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Rowley Fem. Cent Society, by
First Bap. Soc. Haverhill,
Lynn Fem. Cent Scc.
From Mrs D per Dr Bolles,
Apr. 6. By cash, dividend at Columbian Bank, 30,
On Thursday, the Massachusetts Sabbath School Union, and on Friday, the Auxiliary Union of Boston, for promoting the observance of the Christian
» Contributions to Rev. S. Crowell, 1,70 Sabbath, attended their annual meet
From William Nichols, profits on
Rev. N. W. Williams moved its acceptance, seconded by Rev. J. N. Brown, accompanied with appropriate addresses, and it was unanimously accepted.
Rev. Mr Knowles, seconded by Mr Pattison, offered the following Resolution-That the command of Christ, and the destitutions of our country, render it an imperious duty to make more vigorous efforts for the support of Domestic Missions. This resolution was supported by conclusive arguments, and urged by affecting motives. It was unanimously adopted.
A collection was taken, for Domestic Missions, amounting to $73,20. The following Officers were chosen for the ensuing year:
ings at the Federal Street Meetinghouse; but our limits will not permit us to present the deeply interesting details.
A large number of Baptist Ministers assembled at the Lecture Room in Federal Street, and organized a Society, to be styled the Massachusetts Conference of Baptist Ministers.
On Wednesday and Thursday mornings, public prayer meetings were attended at the Meeting-house, and were experienced to be seasons of refreshing from the presence of the Lord.
It is devoutly to be hoped, that these seasons, when multitudes of saints are brought into interesting associations, will result in marshalling for action, the sacramental host of God's elect,' and hasten the latter day glory, when the knowledge of the Lord shall fill the whole earth.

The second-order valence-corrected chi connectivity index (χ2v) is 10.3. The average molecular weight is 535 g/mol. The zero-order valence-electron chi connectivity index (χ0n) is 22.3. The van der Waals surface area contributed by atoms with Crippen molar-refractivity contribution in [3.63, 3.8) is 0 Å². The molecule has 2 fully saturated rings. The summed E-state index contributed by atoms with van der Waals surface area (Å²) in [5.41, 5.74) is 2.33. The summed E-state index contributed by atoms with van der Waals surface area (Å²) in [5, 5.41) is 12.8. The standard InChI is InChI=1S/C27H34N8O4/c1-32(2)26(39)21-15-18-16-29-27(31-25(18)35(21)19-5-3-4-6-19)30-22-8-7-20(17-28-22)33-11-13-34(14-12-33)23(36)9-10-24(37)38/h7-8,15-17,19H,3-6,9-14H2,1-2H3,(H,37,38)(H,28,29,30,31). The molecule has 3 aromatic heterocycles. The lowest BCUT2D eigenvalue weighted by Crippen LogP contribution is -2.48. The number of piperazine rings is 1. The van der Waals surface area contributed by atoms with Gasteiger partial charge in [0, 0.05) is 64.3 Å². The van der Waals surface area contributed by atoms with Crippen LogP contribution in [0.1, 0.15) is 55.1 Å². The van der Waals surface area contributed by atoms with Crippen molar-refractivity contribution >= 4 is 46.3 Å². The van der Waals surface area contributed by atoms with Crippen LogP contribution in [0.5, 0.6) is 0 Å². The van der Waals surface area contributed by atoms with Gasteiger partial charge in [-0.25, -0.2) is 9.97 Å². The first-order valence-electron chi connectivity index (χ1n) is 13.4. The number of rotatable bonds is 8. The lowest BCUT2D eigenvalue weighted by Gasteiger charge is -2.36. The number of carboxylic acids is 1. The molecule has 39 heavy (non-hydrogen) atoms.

SUPPRESSION OF INTEMPERANCE.
When efforts were commenced a few years since for the suppression of intemperance, many benevolent individuals in our country were hopeless of success.
But although much remains yet to be deplored, in viewing the fatal ravages of this pestilence, and parents are called to weep over the destruction of many hopeful youth, yet the success of recent efforts is most heart cheering to the Christian and Philanthropist. A rapid decline in the use of intoxicating liquors is apparent in all the respectable walks of society. Whereas in years past, it was conceived that common civility rendered it necessary to place spirits before a visitant, as a mark of hospitality, it is believed that a large portion of the community would consider it a breach of decorum to be invited to a repast of this nature. The happy change which has thus been effected should excite continued and more strenuous efforts for complete victory. A total absti
nence is the only safe course, and this is the point at which efforts should be directed. At the late Baptist Triennial Convention but one voice was heard among the members, and that was, that total abstinence from ardent spirits was the reigning doc
trine in their several sections of country. The members of the General Assembly of the Presbyterian Church, at Philadelphia, presented similar statements. Bishop Chase, from Ohio, has also stated that the doctrine of total abstinence was becoming the common opinion in the region to which he belongs.
The Hon. Judge Parker has lately written to the Massachusetts Society for the Suppression of Intemperance, giving a gratifying testimony to the happy reformation which he witnessed in relation to the use of spirits in the western counties of this State. Let the friends of the best interests of man be awakened to holy vigilance and vigorous effort.
"THERE IS NOTHING LIKE PRAYER.'
In one of the villages in England, where evangelical truth was not preached, there was an aged man, who remarked, that 'there was nothing like prayer.' He had been praying to God for eighteen years to send the Gospel to the village. At the end of this period, through the agency of a lady who was awakened to the object, meetings were commenced. He was called to offer prayers at these seasons, and several persons were deeply impressed. The gospel was introduced, a church formed, a place of worship erected, and the old gentleman who had prayed for the object eighteen years became a deacon. The effectual fervent prayer of a righteous man availeth much."